Over the years, Omaha has found it necessary at times to get creative and set up specialized organizations to tackle major public needs.
A good example was creation of the Airport Authority in 1959 to provide Eppley Airfield with professional management and strategic vision. Another came in 2000, when the Metropolitan Entertainment and Convention Authority (MECA) was set up to oversee the city’s convention center and arena.
Now, with approval by the Legislature (on a 47-0 final vote) and Gov. Dave Heineman’s signature, Omaha soon will have another major new institution, called a land bank, to oversee the redevelopment of vacant, tax-delinquent property and return it to productive use.
This new organization is designed to address one of the city’s most daunting neighborhood and economic development needs. A study done last year on this issue for two of the Legislature’s committees found that east of 72nd Street, the number of vacant properties in Omaha exceeded 13,000.
As we noted in January, Omaha’s dilapidated abandoned houses raise major health and safety concerns and undercut neighborhood property values. These structures provide a site for prostitutes and drug dealers, copper wire thefts and fires.
Former Mayor Jim Suttle and the City Council, to their credit, invested additional funds and resources to demolish dilapidated structures and increase housing code enforcement. But the number of vacant properties far exceeds the city’s current ability to address the challenge.
The city lists more than 460 dilapidated houses on its demolition list, for example, yet this year the city has funds to tear down only around 70.
A stronger, different approach is needed to make a greater dent on this issue, and that’s where the land bank comes in.
To convert these properties into marketable, affordable housing would provide enormous benefits to individuals and to Omaha as a whole, as the city promotes stable neighborhoods at the same time that it reduces sources of blight and crime.
It’s no wonder that both the Omaha city government and the Greater Omaha Chamber of Commerce made creation of a land bank a priority for the just-concluded legislative session.
Over the past year, State Sen. Heath Mello of Omaha has done an excellent job of bringing together the various parties — including the banking and real estate sectors, Habitat for Humanity, the Chamber of Commerce and more — to work out consensus on how to structure the land bank.
Mello made the land bank proposal, Legislative Bill 97, his priority bill, and it enjoyed strong support among lawmakers. Four other states so far have approved such a concept.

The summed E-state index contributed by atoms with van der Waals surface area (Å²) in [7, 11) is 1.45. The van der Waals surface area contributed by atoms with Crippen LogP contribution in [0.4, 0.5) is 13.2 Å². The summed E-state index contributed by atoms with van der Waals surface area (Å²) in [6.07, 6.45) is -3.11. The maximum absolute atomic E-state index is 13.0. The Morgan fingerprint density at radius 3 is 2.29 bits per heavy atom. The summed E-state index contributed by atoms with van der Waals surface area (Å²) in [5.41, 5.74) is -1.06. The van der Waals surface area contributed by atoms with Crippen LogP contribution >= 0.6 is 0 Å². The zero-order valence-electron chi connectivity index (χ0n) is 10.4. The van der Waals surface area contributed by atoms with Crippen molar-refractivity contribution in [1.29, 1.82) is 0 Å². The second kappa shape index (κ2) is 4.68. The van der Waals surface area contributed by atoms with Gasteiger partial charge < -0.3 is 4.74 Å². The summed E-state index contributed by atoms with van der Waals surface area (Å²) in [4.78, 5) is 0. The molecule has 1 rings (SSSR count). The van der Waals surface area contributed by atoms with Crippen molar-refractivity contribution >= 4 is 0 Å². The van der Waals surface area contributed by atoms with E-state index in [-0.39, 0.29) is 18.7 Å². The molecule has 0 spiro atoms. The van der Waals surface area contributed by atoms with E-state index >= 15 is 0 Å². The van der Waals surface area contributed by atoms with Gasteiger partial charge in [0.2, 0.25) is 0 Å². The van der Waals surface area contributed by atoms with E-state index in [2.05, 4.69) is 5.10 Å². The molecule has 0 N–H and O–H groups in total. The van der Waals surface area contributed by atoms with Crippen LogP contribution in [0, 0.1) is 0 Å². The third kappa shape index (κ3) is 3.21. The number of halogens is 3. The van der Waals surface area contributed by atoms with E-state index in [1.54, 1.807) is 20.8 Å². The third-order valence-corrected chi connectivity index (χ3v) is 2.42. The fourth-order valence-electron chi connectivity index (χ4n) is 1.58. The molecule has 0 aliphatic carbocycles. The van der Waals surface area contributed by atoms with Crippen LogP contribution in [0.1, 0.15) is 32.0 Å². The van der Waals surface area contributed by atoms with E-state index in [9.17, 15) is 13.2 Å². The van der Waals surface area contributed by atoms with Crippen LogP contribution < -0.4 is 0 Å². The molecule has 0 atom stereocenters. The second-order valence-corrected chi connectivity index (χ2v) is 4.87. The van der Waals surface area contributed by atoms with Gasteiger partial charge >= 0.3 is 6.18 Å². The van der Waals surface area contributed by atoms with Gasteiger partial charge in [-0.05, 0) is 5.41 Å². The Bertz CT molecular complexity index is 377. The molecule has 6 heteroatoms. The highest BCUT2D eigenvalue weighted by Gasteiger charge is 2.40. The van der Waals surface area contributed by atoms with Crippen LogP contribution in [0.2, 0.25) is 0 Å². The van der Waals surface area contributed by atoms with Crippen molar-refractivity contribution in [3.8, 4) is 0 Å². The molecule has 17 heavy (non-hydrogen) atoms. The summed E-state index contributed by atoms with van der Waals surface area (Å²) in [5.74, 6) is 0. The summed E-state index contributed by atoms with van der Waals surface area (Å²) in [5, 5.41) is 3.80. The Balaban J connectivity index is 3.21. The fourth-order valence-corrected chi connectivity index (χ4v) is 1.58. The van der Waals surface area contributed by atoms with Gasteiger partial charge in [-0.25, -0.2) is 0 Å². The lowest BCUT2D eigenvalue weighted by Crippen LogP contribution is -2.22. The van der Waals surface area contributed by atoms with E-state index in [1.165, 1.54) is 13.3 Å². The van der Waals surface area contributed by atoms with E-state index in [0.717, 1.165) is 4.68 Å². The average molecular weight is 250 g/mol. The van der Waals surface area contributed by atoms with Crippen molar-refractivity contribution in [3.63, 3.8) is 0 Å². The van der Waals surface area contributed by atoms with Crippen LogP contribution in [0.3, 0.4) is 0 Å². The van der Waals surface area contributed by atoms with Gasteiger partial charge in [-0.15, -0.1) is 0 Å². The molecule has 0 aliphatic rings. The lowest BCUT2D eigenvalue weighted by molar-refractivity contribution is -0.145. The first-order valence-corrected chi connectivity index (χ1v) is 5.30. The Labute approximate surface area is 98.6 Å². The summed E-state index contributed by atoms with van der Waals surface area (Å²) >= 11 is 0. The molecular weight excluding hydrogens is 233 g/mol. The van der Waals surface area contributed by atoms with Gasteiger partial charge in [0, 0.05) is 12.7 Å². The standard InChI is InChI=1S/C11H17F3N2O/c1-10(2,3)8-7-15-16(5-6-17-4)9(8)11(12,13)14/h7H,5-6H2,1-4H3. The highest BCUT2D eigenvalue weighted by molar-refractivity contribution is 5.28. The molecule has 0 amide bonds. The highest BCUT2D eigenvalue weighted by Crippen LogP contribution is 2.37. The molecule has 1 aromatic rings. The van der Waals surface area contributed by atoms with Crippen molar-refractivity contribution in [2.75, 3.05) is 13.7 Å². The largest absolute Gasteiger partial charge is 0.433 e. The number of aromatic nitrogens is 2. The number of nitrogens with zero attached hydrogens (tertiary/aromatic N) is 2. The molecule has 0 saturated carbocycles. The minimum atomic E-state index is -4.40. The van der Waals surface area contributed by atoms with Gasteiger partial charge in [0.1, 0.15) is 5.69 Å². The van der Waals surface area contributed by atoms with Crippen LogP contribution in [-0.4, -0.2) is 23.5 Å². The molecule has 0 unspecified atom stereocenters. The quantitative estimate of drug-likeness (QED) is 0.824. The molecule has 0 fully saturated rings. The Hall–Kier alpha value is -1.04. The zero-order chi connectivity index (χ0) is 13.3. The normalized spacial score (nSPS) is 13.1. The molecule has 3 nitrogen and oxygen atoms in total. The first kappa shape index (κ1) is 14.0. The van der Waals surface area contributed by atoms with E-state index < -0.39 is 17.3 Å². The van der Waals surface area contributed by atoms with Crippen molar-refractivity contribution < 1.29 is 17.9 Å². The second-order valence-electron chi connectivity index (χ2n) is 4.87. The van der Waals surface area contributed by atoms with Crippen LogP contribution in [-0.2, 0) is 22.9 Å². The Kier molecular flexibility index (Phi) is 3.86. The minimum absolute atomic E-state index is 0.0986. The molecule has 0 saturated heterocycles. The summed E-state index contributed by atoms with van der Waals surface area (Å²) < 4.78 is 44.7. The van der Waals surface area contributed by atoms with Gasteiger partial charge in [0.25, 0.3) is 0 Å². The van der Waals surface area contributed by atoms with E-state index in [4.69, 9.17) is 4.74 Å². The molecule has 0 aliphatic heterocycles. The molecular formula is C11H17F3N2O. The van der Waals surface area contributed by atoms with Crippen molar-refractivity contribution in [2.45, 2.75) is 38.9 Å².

Omaha’s land bank will have huge responsibilities. It will be empowered to buy, manage and develop vacant and tax-delinquent properties, including assembling them into larger parcels that could be sold for new housing, businesses or parks. It will not levy taxes or have power of eminent domain, but it will be able to borrow money and issue bonds.
It’s crucial, then, that the land bank’s volunteer board and its staff operate with professional competence and integrity in the fashion of the Airport Authority and MECA. For example:
>> Efficiency. As we noted in April, “the key challenge is finding adequate capital to purchase properties on a scale that can make a real difference.” Funding for the land bank can include funds from the city government; state and federal grants; philanthropic donations; and half of the property tax revenues for the first five years after a property is redeveloped.
The land bank will need to use its funds soundly and responsibly in the same way that, for example, the Airport Authority directs its spending to practical uses for Eppley’s direct benefit.
>> Transparency. Given the powers at its disposal and its role in the community, the land bank will need to make openness with the public a key in all its operations.
>> Community input. The land bank’s seven-member board will include a representative from each of the seven City Council districts to ensure that residents of north and South Omaha will have direct input. Neighborhood leaders rightly will expect the land bank to listen to residents’ perspectives on community development and incorporate them into the land bank’s actions.
To provide the needed solution to the city’s problems with delinquent properties, Omaha not only needs to get creative, it also needs to get the effort right.